Shortly after the commencement of the tenancy, the Tenants, Mr and Miss F, raised concerns regarding the Agent’s communication. Firstly, Mr and Miss F alleged that the Agent had provided them with a misleading response in relation to them querying the trading hours of the business on the ground floor of the Property. Secondly, Mr and Miss F raised concerns regarding the condition of the Property.
I found that the Agent had made Mr and Miss F aware that the ground floor premises were to operate as a bar or pub and that this information had been recorded in their contemporaneous progress notes. I, therefore, did not consider that the Agent had provided Mr and Miss F with misleading information regarding the hours during which the premises would operate. Regarding the condition of the Property, I advised that the Agent had been instructed on a tenant-find only basis by the Property’s managing agents. As such, I pointed out to Mr and Miss F that ultimately the responsibility for the condition of the Property lay with the Landlord and that it was the managing agents who were responsible for dealing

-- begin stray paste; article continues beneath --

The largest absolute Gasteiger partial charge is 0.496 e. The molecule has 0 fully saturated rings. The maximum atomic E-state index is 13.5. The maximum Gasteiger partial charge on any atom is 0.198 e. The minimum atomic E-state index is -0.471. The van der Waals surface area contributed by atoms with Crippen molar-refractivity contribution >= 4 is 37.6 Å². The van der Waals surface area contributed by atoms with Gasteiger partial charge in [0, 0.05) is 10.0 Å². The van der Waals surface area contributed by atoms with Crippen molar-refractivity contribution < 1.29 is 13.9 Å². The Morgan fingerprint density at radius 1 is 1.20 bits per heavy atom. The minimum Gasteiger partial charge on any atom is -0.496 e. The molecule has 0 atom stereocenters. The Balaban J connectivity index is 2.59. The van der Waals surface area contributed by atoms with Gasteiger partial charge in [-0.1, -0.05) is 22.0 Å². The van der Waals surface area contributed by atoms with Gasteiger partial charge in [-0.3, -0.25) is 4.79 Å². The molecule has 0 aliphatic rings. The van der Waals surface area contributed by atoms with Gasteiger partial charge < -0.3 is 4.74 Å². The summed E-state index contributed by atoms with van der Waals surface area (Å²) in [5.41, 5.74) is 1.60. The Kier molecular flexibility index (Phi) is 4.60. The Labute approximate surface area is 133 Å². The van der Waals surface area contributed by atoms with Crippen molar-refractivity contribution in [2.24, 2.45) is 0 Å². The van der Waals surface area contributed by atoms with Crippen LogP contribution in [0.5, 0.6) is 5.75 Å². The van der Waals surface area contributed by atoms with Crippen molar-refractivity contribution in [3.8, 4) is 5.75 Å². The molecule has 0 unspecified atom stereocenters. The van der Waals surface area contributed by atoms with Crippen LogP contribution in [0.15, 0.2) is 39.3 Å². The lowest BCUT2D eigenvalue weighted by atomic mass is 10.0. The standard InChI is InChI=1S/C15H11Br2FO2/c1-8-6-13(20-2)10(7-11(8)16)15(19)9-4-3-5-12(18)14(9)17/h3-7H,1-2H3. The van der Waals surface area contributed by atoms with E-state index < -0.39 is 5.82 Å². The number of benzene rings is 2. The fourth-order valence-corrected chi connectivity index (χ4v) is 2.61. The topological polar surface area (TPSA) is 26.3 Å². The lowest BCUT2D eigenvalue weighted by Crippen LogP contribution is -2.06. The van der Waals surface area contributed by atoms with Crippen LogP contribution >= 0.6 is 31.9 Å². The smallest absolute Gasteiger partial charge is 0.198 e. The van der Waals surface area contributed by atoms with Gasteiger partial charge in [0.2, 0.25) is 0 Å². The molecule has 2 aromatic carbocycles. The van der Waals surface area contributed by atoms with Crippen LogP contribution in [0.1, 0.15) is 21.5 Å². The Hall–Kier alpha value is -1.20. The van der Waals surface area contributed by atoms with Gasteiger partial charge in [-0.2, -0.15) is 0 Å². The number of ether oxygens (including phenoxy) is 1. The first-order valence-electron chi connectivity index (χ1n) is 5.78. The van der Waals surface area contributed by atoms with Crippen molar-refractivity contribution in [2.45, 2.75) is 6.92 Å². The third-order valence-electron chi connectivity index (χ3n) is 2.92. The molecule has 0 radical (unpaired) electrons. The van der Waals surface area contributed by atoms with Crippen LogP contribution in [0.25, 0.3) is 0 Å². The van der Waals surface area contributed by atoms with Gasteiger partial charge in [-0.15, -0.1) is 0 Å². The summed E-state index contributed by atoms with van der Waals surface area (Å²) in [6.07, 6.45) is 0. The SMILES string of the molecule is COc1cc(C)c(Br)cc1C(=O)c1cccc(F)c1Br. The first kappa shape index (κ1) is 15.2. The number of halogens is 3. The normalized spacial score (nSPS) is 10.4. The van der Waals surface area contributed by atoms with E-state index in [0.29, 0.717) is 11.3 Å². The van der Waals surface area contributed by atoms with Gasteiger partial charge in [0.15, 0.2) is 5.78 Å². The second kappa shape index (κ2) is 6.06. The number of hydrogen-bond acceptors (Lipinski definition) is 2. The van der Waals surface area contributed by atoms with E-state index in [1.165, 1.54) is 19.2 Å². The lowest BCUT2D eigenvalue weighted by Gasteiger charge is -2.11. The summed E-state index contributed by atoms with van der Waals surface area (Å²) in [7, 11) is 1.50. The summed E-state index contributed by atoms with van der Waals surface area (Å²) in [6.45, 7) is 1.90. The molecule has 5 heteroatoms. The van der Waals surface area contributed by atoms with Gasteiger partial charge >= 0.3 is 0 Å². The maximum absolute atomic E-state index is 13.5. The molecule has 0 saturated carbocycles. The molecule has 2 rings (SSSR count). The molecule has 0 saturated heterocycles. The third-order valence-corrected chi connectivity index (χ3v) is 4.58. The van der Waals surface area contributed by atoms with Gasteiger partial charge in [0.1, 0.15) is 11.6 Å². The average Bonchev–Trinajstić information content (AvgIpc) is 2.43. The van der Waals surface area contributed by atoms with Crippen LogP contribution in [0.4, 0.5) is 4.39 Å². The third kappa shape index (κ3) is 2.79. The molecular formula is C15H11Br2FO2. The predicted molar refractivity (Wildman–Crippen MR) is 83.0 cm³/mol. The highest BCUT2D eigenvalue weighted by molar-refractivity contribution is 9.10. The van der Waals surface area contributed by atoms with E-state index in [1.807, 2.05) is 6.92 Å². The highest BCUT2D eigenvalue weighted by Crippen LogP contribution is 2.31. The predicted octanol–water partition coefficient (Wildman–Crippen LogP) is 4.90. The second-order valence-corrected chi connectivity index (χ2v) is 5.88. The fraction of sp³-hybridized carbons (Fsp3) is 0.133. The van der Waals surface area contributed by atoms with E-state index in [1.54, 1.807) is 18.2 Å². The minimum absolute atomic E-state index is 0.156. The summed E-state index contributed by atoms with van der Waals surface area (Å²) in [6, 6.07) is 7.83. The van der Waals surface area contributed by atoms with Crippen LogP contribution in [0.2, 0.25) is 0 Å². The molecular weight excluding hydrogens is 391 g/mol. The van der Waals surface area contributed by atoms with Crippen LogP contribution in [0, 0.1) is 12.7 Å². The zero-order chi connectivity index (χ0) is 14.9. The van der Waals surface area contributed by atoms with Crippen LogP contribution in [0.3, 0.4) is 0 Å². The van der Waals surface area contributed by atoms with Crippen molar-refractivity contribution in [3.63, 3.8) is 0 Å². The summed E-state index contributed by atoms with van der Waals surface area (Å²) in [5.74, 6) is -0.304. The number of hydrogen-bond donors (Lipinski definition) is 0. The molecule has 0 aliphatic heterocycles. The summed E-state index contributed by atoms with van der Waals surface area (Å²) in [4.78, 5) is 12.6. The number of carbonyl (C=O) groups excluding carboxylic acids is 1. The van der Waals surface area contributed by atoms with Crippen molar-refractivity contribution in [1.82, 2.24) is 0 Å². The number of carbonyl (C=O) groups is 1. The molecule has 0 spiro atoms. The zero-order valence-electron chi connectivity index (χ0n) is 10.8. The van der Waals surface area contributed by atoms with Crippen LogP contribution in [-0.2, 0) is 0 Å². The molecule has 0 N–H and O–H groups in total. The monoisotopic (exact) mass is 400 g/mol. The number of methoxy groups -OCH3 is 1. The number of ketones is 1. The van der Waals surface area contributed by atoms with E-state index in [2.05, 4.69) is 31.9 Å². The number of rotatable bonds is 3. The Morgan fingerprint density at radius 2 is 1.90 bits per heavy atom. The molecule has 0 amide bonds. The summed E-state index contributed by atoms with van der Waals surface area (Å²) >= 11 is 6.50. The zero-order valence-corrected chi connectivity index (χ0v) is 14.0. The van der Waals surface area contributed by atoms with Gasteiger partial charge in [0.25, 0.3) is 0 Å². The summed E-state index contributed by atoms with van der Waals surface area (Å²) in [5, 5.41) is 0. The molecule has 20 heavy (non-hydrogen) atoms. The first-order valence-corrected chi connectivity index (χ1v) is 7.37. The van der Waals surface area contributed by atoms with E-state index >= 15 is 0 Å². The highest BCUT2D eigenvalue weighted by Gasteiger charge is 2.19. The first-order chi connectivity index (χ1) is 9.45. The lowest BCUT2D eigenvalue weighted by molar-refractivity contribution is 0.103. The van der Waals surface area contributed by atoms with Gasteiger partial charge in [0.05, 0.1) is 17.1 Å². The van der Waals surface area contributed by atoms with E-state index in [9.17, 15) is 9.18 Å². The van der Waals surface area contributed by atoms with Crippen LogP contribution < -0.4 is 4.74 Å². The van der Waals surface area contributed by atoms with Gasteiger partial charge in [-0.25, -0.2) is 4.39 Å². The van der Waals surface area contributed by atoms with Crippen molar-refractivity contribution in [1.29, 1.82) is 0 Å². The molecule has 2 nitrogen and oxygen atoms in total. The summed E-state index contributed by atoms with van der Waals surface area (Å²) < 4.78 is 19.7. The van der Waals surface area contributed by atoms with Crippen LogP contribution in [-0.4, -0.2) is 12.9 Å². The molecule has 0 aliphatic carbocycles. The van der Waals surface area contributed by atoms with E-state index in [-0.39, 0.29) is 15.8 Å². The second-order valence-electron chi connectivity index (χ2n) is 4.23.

with repair and maintenance requests.
As the Agent had advised Mr and Miss F of the nature of the ground floor business and had recorded the conversation (which occurred prior to the start of the tenancy), I considered that the Agent had complied with Paragraph 4f of the Code of Practice and the requirements of the CPRs. I did not support this Complaint.
If the property being offered for let is situated in a non-residential area, the nature of neighbouring businesses (if not apparent during a viewing) should be considered and, if appropriate, be divulged to prospective tenants. This is especially true of businesses such as nightclubs which may not be obviously apparent to viewers during daylight hours.